Since I started implementing systems engineering processes and practices in commercial organizations, one of the standard questions I hear is…
So, what is this “systems engineering” anyway?
While each implementation has its nuances, the fundamental building blocks of commercial systems engineering are as follows:
- Requirements Development & Management (RD&M)
- Product Architecture
- Design & Development Management
- Verification & Validation (V&V)
Now, let’s open up each of these building blocks a bit further.
Requirements Development & Management is where everything starts. Typically delays in commercial and government programs are attributed to poor RD&M. First, not all requirements are created equal and the organization’s product development needs determine the types and levels of requirements that should be part of their processes and practices. The most common types of requirements are:
- User requirements
- System-level technical requirements
- Sub-system level technical requirements
- Product life-cycle requirements
Second, the management of each type of requirement is different from one and other because their purposes are different. Similarly, within each group of requirements, there are differences in priority and importance.
Architecture definition is the highest level solution to the set of requirements. A good architecture definition clearly shows the main components of the solution, identifies primary technologies and clearly states the interfaces (both internal and external to the system to be developed). The architecture definition should define the system to designers and developers in an unambiguous way and represent the system in different ways to different disciplines. For example, a hardware designer would be mostly interested in the physical dimensions, volume, weight, so on so forth. On the other hand, the control software developer will look for state definitions, timing diagrams, and so on. The role of the architecture definition is to anchor the system definition while allowing designers and developers freedom to conduct their art and expertise.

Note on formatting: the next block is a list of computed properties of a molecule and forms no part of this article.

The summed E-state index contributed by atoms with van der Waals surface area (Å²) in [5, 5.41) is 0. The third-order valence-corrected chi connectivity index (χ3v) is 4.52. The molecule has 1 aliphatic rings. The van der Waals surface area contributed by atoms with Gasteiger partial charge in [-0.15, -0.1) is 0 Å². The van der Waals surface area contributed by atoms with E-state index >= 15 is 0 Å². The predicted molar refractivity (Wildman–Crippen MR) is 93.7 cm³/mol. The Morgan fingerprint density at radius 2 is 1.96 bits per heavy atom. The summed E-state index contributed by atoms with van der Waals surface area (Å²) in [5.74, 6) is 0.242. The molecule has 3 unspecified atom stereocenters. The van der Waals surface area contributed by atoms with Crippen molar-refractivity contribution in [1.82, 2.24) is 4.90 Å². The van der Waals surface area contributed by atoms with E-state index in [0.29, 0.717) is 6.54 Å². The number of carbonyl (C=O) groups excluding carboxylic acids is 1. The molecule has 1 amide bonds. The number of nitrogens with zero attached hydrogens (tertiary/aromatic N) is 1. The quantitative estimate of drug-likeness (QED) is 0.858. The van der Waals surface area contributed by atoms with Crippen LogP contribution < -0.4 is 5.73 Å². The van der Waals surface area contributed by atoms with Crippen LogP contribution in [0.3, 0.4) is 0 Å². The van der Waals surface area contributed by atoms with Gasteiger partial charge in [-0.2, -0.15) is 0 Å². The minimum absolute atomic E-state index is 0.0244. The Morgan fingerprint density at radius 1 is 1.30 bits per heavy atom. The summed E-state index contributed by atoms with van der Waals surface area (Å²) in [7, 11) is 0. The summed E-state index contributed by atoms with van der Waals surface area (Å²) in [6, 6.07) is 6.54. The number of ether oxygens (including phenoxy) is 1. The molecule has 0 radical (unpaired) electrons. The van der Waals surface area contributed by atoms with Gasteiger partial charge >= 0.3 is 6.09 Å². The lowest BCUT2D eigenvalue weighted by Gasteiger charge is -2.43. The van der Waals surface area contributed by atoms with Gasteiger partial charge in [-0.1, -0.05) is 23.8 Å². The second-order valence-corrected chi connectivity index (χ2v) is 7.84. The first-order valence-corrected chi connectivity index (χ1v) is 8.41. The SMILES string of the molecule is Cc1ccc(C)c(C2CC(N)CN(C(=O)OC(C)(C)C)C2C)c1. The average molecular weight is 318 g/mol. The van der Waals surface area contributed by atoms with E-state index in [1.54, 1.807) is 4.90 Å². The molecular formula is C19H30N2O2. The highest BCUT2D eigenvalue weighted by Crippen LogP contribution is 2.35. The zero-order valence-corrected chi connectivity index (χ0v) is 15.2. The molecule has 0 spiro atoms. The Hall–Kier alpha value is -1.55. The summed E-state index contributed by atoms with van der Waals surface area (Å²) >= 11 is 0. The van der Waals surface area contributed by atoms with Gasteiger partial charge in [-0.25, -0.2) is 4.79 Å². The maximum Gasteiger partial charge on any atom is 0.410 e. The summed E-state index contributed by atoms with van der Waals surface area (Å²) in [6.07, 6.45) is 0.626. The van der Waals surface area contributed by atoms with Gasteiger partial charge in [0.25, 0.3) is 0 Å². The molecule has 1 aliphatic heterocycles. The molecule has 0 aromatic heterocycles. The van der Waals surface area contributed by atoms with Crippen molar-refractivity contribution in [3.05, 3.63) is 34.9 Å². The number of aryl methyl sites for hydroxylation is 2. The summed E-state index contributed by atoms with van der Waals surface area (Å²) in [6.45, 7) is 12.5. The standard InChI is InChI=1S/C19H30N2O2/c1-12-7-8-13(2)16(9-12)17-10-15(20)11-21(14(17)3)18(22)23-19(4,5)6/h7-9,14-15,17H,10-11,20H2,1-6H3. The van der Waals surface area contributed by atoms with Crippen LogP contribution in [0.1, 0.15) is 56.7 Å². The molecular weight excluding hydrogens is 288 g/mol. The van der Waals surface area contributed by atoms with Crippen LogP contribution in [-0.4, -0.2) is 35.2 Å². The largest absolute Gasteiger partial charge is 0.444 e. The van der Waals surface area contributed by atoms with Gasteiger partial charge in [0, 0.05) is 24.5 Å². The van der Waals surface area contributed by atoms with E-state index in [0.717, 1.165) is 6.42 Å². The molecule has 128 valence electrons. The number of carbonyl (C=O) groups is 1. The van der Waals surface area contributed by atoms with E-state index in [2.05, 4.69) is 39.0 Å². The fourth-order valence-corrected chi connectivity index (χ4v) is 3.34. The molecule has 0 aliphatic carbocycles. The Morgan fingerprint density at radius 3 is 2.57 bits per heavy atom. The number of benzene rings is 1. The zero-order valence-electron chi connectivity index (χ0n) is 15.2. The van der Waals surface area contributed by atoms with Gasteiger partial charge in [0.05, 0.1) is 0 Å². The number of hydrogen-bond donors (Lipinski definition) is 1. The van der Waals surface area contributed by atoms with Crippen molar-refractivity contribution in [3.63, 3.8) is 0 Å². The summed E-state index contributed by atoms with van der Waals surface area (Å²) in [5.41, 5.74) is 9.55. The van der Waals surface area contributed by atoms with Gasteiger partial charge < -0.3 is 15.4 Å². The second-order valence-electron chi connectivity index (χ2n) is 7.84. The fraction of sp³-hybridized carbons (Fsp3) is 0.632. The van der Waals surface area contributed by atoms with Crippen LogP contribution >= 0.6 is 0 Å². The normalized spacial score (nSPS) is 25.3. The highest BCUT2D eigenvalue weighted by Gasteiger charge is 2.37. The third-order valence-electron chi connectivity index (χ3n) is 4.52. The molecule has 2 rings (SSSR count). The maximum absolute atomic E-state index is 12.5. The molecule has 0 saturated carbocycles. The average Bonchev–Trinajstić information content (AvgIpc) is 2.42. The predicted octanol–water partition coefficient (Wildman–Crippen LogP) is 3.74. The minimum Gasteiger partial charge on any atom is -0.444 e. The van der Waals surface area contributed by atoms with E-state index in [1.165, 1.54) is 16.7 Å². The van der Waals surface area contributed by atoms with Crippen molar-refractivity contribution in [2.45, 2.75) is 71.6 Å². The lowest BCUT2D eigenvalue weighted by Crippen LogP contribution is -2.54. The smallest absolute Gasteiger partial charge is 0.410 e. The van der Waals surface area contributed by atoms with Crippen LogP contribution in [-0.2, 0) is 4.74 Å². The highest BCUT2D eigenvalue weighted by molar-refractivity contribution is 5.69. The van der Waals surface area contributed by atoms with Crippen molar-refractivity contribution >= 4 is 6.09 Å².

Design & Development Management is the act of leading the design & development teams and ensuring that detail designs meet the system-level objectives. It is common for designers and developers to lose sight of the “big picture” when dealing with many challenges of design & development. Moreover, there will be decision points where initial requirements and allocations may need to be modified and re-allocated. These decisions are mainly made according to the impact of the change on the system, which the systems engineer is responsible for.
Integration happens at many levels, from integrating resistors, capacitors and ICs on a circuit board to integrating a new service to a global organization. Regardless, the goal of integration is the same: build something larger than the sum of its components. Each integration step directly links to a V&V step.
Verification & Validation: While many people use these words interchangeably, they have two very distinct meanings. Using an old definition, “Verification is ensuring that the system is built right. Validation is ensuring that the right system is built.” The former is checking the sub-system and the system against technical requirements to find out whether or not the requirements are met (it is built right). The latter is the ultimate test; check it out with the intended customers and markets. Does it meet their needs? Are they willing to buy it? Did we build the right system?
Done right, systems engineering processes and practices drastically improve the effectiveness of product development organizations. Done wrongly, they are just another addition to processes, practices and tools, which will be overlooked and slow down the organization.